A proposed law regulating picketing too close to funerals is on Tuesday's Niagara County Legislature agenda.
It was inspired by a recent Supreme Court decision that such protests are protected by the First Amendment to the Constitution.
The measure was introduced by Legislator Vincent M. Sandonato, R-Niagara Falls, who won't have a chance to vote on it because his resignation takes effect Monday.
However, Legislator Brittany Catchpole, D-Town of Niagara, said she will take over as its sponsor.
Sandonato is resigning in order to leave the area to attend law school.
Protests at funerals are rare -- Sandonato said he hasn't heard of any in Niagara County -- but they became a national issue because of the presence of members of the Westboro Baptist Church of Topeka, Kan., at military funerals.
The church members declared that the deaths of American troops are God's judgment on a country that offers rights to homosexuals.
In March, the Supreme Court ruled 8-1 that a protest in 2006 in Westminster, Md., was legal, and the soldier's parents could not sue the church.
"While we can't fault the sponsor's motivation, we know his resolution is unconstitutional," said John A. Curr III, western regional director of the New York Civil Liberties Union, who spent 14 years in the Army.
"Let's not disrespect the memory of our soldiers and their sacrifices by enacting these un-American restrictions on the most fundamental of rights that they defended, one that's so important the Founders made it the First Amendment," said Curr, a combat medic in the 1991 Gulf War.
Sandonato said his brother-in-law is on active Army duty in Afghanistan.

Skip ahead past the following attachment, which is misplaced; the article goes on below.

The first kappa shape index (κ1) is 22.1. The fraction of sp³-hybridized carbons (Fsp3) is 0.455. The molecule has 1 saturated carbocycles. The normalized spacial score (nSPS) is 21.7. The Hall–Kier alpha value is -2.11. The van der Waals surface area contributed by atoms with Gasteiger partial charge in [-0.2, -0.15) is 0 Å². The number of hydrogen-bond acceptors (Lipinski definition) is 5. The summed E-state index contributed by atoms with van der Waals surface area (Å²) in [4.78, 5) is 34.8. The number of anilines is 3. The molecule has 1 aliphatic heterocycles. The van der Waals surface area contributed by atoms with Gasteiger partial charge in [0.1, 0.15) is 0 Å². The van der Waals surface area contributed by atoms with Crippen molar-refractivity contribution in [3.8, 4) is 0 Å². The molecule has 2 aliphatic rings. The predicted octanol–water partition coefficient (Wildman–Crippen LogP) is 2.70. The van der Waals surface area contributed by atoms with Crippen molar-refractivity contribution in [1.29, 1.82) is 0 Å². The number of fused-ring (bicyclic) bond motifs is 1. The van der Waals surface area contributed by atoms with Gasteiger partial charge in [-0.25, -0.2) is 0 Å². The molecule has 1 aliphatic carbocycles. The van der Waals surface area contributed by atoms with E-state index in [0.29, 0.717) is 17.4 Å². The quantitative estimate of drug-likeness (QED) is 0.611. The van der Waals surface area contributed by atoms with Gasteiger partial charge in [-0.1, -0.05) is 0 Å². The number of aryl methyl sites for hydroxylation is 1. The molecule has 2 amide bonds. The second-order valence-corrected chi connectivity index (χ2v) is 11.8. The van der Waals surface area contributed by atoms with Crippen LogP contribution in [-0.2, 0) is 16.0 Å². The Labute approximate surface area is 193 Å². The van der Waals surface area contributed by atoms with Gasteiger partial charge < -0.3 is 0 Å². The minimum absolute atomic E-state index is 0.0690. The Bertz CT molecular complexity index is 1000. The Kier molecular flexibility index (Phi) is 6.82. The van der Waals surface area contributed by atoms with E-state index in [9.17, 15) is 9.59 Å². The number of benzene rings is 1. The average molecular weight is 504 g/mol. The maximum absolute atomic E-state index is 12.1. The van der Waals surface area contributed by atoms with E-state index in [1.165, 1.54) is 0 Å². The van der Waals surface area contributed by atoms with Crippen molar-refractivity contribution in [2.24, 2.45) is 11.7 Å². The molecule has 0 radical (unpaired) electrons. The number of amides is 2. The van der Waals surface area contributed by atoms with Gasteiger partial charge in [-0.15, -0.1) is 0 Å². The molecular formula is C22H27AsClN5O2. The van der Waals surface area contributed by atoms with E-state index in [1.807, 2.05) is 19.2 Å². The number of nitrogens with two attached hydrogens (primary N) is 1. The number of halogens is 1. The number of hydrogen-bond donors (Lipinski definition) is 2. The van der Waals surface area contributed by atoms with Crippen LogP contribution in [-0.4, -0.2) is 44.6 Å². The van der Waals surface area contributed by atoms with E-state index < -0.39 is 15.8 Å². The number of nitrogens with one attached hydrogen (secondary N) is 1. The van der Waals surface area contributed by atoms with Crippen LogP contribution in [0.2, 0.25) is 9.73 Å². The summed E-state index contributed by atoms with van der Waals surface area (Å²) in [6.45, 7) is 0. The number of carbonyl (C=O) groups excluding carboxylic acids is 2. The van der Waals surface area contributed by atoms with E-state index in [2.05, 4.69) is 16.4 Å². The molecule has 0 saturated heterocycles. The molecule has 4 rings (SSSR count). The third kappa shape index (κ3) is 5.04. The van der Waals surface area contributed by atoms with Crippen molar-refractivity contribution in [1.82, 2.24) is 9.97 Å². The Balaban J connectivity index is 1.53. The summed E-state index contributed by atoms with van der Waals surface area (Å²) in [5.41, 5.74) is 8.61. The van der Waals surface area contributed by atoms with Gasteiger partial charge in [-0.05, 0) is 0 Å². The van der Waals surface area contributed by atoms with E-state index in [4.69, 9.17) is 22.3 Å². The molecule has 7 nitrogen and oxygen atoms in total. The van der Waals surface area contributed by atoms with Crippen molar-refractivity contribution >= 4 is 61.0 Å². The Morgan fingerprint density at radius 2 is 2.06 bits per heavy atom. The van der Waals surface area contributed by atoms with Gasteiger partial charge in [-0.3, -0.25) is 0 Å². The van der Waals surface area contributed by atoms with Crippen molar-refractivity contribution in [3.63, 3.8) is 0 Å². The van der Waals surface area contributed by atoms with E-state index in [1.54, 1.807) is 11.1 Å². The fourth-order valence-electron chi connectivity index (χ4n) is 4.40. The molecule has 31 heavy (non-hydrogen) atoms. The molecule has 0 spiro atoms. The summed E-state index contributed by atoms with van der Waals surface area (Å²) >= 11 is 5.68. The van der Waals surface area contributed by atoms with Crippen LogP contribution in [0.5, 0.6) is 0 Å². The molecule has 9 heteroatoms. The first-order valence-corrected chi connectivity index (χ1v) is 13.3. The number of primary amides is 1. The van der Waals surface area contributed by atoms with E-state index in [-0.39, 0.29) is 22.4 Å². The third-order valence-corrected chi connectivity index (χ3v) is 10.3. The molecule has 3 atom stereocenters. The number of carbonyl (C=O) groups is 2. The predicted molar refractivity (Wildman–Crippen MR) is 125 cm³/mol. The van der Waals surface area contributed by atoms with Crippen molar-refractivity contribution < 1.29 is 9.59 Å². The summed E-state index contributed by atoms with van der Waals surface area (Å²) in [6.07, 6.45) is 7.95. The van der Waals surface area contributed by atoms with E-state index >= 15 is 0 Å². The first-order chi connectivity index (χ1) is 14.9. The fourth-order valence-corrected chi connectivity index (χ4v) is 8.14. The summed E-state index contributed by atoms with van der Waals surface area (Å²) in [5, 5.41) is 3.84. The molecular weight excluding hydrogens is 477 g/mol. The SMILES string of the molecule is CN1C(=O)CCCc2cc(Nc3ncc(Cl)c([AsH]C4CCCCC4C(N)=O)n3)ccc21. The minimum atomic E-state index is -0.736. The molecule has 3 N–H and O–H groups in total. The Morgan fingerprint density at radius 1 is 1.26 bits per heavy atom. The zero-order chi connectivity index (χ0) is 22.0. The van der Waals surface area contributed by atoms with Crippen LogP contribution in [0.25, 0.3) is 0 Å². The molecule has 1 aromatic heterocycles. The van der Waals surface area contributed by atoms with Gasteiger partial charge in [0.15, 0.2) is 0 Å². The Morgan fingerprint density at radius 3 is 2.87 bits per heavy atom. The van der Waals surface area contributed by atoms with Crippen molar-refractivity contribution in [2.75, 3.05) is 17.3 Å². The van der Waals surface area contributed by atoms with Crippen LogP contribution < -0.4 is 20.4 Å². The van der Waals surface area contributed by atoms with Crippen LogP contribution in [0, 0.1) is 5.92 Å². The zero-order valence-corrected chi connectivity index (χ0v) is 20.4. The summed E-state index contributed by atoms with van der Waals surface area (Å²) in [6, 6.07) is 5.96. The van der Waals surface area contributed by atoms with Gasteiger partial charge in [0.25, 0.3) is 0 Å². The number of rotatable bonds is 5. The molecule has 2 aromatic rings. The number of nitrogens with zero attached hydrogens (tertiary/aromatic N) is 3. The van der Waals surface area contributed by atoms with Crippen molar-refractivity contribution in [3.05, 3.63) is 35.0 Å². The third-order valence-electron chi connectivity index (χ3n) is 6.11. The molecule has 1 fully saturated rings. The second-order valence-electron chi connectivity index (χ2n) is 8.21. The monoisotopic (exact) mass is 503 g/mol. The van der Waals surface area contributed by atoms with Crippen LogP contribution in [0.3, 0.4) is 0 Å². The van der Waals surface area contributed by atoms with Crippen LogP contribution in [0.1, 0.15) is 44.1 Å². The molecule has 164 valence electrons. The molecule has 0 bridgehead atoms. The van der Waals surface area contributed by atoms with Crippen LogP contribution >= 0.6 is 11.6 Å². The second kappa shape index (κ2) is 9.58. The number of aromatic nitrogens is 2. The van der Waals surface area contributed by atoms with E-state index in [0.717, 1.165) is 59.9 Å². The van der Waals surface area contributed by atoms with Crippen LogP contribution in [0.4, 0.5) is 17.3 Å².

"My family is a huge military family. I hope the resolution brings some comfort to the families of our veterans," Sandonato said.
Catchpole, a high school senior just appointed to the Legislature, said the measure is important to her peers.
"A lot of my friends last year and this year have joined the armed forces," she said. "I don't think there will be any problems passing it in the county."
The vote expected Tuesday would be on a motion to schedule a public hearing on the proposal for July 26.
The proposed law bans picketing within 1,000 feet of a church, cemetery or mortuary within an hour before or an hour after a funeral. A violation would be a misdemeanor punishable by a year in jail or a $1,000 fine.
According to the Supreme Court decision, the Westboro protesters were outside a 1,000-foot limit set by police.
"We're not banning anything," Sandonato said. "You can still have your free speech."
Curr said New York has had a law since 2008 that prohibits the intentional disruption of religious services by coming within 100 feet.
"There's no evidence the existing law is inadequate," Curr said.
"The language is very vague," Sandonato said. "No one can tell you where 100 feet from the service is." He said it could be defined as the distance from the door of the church or from the actual ceremony.